11. Formation of H2-He substellar bodies in cold conditions. Gravitational stability of binary mixtures in a phase transition

    NASA Astrophysics Data System (ADS)

    Füglistaler, A.; Pfenniger, D.

    2016-06-01

    Context. Molecular clouds typically consist of 3/4 H2, 1/4 He and traces of heavier elements. In an earlier work we showed that at very low temperatures and high densities, H2 can be in a phase transition leading to the formation of ice clumps as large as comets or even planets. However, He has very different chemical properties and no phase transition is expected before H2 in dense interstellar medium conditions. The gravitational stability of fluid mixtures has been studied before, but these studies did not include a phase transition. Aims: We study the gravitational stability of binary fluid mixtures with special emphasis on when one component is in a phase transition. The numerical results are aimed at applications in molecular cloud conditions, but the theoretical results are more general. Methods: First, we study the gravitational stability of van der Waals fluid mixtures using linearized analysis and examine virial equilibrium conditions using the Lennard-Jones intermolecular potential. Then, combining the Lennard-Jones and gravitational potentials, the non-linear dynamics of fluid mixtures are studied via computer simulations using the molecular dynamics code LAMMPS. Results: Along with the classical, ideal-gas Jeans instability criterion, a fluid mixture is always gravitationally unstable if it is in a phase transition because compression does not increase pressure. However, the condensed phase fraction increases. In unstable situations the species can separate: in some conditions He precipitates faster than H2, while in other conditions the converse occurs. Also, for an initial gas phase collapse the geometry is essential. Contrary to spherical or filamentary collapses, sheet-like collapses starting below 15 K easily reach H2 condensation conditions because then they are fastest and both the increase of heating and opacity are limited. Conclusions: Depending on density, temperature and mass, either rocky H2 planetoids, or gaseous He planetoids form. H2

  12. Accurate and precise determination of critical properties from Gibbs ensemble Monte Carlo simulations

    NASA Astrophysics Data System (ADS)

    Dinpajooh, Mohammadhasan; Bai, Peng; Allan, Douglas A.; Siepmann, J. Ilja

    2015-09-01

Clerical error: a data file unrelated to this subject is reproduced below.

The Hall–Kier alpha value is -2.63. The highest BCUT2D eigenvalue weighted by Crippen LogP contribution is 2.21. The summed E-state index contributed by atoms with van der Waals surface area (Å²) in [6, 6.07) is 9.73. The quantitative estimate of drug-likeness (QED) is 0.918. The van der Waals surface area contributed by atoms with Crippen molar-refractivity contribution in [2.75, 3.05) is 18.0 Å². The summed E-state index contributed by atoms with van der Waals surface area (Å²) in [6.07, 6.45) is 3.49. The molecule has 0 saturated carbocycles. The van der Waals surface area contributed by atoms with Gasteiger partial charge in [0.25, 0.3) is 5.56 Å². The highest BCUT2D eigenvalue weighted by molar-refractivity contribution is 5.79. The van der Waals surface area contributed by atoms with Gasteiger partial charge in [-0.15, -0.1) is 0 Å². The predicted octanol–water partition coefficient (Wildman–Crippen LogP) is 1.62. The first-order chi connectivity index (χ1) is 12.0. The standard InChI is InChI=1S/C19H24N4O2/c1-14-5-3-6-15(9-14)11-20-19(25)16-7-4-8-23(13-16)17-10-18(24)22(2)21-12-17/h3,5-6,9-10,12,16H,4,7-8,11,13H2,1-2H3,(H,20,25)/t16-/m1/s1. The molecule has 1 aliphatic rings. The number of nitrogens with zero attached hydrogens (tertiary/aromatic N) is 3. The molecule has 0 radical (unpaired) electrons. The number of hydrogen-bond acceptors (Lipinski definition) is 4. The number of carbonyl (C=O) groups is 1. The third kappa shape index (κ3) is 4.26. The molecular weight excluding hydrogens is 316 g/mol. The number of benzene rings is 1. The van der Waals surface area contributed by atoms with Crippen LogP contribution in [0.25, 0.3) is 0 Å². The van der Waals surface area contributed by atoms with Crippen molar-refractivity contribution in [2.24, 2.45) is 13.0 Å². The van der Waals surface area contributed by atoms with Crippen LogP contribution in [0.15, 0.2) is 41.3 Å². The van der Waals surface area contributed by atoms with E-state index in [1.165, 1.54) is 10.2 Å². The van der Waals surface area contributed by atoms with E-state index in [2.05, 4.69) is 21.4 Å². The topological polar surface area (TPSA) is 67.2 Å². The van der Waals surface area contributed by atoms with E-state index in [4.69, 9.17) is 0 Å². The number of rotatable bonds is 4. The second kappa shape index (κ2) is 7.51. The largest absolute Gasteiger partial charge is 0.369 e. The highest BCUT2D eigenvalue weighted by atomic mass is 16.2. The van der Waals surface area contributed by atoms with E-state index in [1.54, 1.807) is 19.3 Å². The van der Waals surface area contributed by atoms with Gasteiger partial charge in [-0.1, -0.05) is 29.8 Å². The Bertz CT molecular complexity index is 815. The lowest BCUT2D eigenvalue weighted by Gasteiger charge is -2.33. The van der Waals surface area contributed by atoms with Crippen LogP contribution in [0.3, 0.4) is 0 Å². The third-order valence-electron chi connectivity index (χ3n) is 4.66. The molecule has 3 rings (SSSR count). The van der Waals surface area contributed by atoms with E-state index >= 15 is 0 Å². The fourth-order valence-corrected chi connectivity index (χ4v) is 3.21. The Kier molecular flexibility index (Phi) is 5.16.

Since the seminal paper by Panagiotopoulos [Mol. Phys. 61, 813 (1997)], the Gibbs ensemble Monte Carlo (GEMC) method has been the most popular particle-based simulation approach for the computation of vapor-liquid phase equilibria. However, the validity of GEMC simulations in the near-critical region has been questioned because rigorous finite-size scaling approaches cannot be applied to simulations with fluctuating volume. Valleau [Mol. Simul. 29, 627 (2003)] has argued that GEMC simulations would lead to a spurious overestimation of the critical temperature. More recently, Patel et al. [J. Chem. Phys. 134, 024101 (2011)] opined that the use of analytical tail corrections would be problematic in the near-critical region. To address these issues, we perform extensive GEMC simulations for Lennard-Jones particles in the near-critical region varying the system size, the overall system density, and the cutoff distance. For a system with N = 5500 particles, potential truncation at 8σ and analytical tail corrections, an extrapolation of GEMC simulation data at temperatures in the range from 1.27 to 1.305 yields Tc = 1.3128 ± 0.0016, ρc = 0.316 ± 0.004, and pc = 0.1274 ± 0.0013 in excellent agreement with the thermodynamic limit determined by Potoff and Panagiotopoulos [J. Chem. Phys. 109, 10914 (1998)] using grand canonical Monte Carlo simulations and finite-size scaling. Critical properties estimated using GEMC simulations with different overall system densities (0.296 ≤ ρt ≤ 0.336) agree to within the statistical uncertainties. For simulations with tail corrections, data obtained using rcut = 3.5σ yield Tc and pc that are higher by 0.2% and 1.4% than simulations with rcut = 5 and 8σ but still with overlapping 95% confidence intervals. In contrast, GEMC simulations with a truncated and shifted potential show that rcut = 8σ is insufficient to obtain accurate results. Additional GEMC simulations for hard-core square-well particles with various ranges of the